One of Auburn United’s players, Syed Rafi Musawi, said Mr Khan had organised the team and given its players direction and something to do with their time.

Syed, a 20-year-old accounting student at Granville TAFE, said football had been the perfect vehicle for helping refugees and asylum seekers engage in Australian culture.

“Australia is multicultural and this is a multicultural game,” he said.

“People from all different communities can come and play.”

Both Syed and Essa said the team was desperate to register in an official competition so they could play regularly and participate in an Australian way of life.

The players, with the help of Settlement Services International, are now looking for sponsors to help them meet the cost of joining a club in western Sydney.

Organisations, and individuals, with an interest in sponsoring the team can contact SSI on (02) 8799 6746.

Refugee boy battles war trauma on first day of school

NoranEdLike most children, Noran Zahrooni was terrified of starting school today.

But it wasn't teachers or lessons that had him anxious.

The six-year-old and his family arrived in Australia late last year after fleeing war-torn Syria.

Father Farhan Zahrooni told SBS his son was traumatised by the conflict and struggled to understand he was now safe.

"In Syria they usually targeted schools, so he thinks that if he goes to school he will be in danger and no one will save him," Mr Zahrooni said through a translator.

Originally from Iraq, Mr Zahrooni and his wife, Ebtisam Al-Zuhairi, fled to Syria seven years ago after the family was targeted as members of the minority religious group, the Mandeans, in violent attacks.

"My wife was alone at home with the kids, and she was beaten and assaulted," Mr Zahrooni said of one incident.

Shortly before they escaped, Mrs Al-Zuhairi’s brother was kidnapped and shot.

"We found him dead in the street," Mr Zahrooni said.

But escaping to Syria provided only short-term relief from violence.

"The first three years were OK but after the war started, the situation became worse," Mr Zahrooni said.

The family's house was twice the target of attacks, and in one event Mr Zahrooni and his young son were crushed by a window that fell during an explosion.

After a number of unsuccessful applications for refugee status, the family were finally able to move to Australia in December 2013 after being recognised as genuine refugees.

The couple have four sons ranging in age from six to 17 - and son Raghdan, 16, said the older boys had not been in school for at least four years due to the conflict.

Yamamah Agha, a service delivery manager with Settlement Services International, told SBS that refugee children commonly struggled with "trauma, loss of family, fear of war, fear of strangers and an inability to cope and focus".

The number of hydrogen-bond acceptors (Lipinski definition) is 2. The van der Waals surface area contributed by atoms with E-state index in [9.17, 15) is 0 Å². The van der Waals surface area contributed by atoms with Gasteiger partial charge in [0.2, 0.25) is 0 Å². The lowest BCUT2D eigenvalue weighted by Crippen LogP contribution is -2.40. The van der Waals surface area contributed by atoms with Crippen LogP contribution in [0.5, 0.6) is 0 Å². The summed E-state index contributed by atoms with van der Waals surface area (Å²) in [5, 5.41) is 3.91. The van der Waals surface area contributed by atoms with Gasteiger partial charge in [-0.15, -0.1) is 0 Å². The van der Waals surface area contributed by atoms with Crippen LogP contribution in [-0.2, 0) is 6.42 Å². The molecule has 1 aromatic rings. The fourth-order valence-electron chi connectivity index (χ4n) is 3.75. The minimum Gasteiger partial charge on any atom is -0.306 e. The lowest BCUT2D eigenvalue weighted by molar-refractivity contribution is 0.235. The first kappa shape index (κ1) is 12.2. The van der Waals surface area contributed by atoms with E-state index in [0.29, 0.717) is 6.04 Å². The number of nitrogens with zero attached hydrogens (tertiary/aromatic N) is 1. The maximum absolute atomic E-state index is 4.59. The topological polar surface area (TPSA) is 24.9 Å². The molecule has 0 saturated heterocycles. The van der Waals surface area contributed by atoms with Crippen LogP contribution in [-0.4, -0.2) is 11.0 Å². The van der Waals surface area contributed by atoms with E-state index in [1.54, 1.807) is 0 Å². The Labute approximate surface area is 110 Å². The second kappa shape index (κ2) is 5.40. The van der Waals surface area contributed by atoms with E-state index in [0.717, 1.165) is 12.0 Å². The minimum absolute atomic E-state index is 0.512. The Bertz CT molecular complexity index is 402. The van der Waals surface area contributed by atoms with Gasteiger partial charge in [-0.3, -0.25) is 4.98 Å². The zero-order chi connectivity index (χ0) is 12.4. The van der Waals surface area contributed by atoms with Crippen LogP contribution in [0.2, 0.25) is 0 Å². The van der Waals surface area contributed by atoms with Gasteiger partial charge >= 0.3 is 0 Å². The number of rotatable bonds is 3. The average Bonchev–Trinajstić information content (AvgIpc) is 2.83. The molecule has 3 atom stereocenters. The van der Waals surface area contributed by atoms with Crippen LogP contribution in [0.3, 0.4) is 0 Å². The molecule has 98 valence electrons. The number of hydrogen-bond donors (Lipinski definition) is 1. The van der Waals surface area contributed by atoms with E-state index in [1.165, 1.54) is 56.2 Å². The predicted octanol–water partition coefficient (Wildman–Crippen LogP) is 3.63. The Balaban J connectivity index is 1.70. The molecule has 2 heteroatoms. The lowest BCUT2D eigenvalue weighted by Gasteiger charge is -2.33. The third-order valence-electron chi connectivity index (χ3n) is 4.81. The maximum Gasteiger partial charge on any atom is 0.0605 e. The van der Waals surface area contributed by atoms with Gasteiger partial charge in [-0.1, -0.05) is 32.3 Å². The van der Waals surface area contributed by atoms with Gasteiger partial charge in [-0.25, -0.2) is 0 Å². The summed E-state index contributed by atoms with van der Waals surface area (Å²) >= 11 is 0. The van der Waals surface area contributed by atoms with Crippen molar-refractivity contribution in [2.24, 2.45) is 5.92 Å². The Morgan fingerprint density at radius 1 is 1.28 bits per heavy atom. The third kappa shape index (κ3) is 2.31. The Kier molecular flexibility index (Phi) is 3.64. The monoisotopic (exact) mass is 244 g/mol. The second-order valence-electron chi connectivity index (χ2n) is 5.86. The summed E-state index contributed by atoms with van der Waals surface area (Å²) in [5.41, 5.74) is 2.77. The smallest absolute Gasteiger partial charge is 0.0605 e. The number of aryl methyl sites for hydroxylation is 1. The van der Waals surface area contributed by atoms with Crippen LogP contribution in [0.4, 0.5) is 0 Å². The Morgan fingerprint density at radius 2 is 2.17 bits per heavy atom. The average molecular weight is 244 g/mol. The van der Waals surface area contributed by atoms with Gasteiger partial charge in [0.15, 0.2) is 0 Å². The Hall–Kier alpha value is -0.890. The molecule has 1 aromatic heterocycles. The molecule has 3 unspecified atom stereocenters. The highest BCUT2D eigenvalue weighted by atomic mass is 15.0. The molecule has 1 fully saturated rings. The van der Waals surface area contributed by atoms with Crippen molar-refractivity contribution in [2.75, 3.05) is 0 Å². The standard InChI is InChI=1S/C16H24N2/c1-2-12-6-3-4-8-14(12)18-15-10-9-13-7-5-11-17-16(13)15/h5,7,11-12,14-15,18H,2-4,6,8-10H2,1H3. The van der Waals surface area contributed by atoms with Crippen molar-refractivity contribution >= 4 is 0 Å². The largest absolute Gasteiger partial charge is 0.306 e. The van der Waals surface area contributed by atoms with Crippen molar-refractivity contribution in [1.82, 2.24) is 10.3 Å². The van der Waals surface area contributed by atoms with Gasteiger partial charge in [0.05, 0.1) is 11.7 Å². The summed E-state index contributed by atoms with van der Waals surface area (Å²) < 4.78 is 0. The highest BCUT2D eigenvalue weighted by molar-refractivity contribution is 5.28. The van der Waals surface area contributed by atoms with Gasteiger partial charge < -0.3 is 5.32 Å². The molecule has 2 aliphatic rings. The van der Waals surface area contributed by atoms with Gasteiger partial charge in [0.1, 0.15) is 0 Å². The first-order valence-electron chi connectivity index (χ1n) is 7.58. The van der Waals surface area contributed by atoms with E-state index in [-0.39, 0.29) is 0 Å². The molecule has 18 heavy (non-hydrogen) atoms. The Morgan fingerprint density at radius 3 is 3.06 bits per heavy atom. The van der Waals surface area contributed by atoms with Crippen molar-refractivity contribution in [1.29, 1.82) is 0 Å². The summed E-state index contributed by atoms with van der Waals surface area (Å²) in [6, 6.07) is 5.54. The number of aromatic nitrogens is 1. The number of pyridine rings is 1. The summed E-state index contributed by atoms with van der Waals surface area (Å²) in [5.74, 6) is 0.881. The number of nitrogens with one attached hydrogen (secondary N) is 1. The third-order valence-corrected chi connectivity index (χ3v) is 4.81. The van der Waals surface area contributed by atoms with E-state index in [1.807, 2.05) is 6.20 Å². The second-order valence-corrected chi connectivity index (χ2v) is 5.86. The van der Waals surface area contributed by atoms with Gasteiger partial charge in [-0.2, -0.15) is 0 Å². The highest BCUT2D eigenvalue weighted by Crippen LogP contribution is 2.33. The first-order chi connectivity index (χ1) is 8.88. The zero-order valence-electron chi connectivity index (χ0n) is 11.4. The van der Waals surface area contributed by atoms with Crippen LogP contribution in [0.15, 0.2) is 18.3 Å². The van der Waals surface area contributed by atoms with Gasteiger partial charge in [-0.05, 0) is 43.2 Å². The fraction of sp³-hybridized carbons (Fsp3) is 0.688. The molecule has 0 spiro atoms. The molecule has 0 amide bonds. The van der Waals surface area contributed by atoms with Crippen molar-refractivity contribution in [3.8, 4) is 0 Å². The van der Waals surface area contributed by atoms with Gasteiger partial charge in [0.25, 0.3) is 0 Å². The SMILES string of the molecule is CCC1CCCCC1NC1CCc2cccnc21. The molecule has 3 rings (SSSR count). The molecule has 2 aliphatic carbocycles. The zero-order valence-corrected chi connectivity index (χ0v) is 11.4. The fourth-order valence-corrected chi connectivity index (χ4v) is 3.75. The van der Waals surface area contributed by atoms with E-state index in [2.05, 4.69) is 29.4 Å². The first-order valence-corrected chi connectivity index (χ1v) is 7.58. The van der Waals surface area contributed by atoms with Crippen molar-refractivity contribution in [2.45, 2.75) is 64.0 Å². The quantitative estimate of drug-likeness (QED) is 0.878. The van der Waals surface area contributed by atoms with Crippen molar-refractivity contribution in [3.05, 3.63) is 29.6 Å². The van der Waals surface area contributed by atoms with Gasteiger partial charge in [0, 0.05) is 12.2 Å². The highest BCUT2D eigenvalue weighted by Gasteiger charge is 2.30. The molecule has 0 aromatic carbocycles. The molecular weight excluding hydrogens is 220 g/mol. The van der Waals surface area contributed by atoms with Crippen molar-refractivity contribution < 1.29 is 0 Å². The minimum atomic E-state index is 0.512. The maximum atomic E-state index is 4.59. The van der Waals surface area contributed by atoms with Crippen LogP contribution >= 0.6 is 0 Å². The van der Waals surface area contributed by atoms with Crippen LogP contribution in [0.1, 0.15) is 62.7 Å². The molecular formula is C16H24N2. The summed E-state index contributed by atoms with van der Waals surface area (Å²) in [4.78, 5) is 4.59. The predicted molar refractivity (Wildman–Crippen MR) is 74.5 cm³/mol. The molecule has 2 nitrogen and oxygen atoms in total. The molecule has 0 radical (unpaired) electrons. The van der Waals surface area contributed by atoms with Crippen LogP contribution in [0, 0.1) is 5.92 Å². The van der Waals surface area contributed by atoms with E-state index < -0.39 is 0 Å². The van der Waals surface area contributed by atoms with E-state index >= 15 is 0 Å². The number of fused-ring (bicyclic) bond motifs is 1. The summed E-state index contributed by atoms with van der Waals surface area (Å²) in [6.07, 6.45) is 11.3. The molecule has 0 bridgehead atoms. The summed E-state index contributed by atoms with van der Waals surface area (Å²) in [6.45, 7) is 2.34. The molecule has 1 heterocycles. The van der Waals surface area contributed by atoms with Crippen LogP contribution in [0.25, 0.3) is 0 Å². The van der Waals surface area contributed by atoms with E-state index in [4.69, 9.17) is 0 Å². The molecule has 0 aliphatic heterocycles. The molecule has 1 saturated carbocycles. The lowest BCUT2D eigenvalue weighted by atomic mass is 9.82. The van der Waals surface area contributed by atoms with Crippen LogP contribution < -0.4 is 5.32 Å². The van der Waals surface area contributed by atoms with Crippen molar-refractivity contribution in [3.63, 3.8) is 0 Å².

But she said NSW had good systems in place to help with the transition.

"Our experience with schools, with a large number of multicultural students, [is that] they do have extra help for them," she said. "They’re usually welcoming, they’re very supportive."

Raghdan and brothers Arduan, 14, and Saman, 17, start school tomorrow and are excited to get straight into an intensive English-learning program.

 "The main thing is to learn English so I can gain confidence," Raghdan said.

And they have a lot to look forward to if brother Noran's first day is anything to go by.

Parents Farhan and Ebtisam said that despite his fears, their son's first day at Marsden Road Public School - where he was registered and shown around - had gone off without a hitch.

"His experience today was really positive because he saw all the kids playing and smiling and he didn't feel the danger around there," Mr Zahrooni said.

"I can see how happy he is and this of course, as a mother, brings me happiness," Mrs Al-Zuhairi added.

The couple hope it's a sign of things to come.

"When I looked at his eyes and I see how happy he is wearing the uniform, I feel really happy and relaxed, Mr Zahrooni said.

"And I feel that everything will be beautiful."

 Note: This story by Sylvia Varnham O'Regan first appeared on SBS News.

 

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Kamiran and Zozan - A taste of Syria in Coffs Harbour

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Kamiran and Zozan came to Australia from Syria with their family two years ago. Their life in Syria revolved around owning a restaurant specialising in delicious, local cuisine, frequented by friends, family and the community on a regular basis. Here in Australia, they’re re-discovering their passion for food, and are looking to bring a taste of Syria for the Coffs Harbour community to enjoy.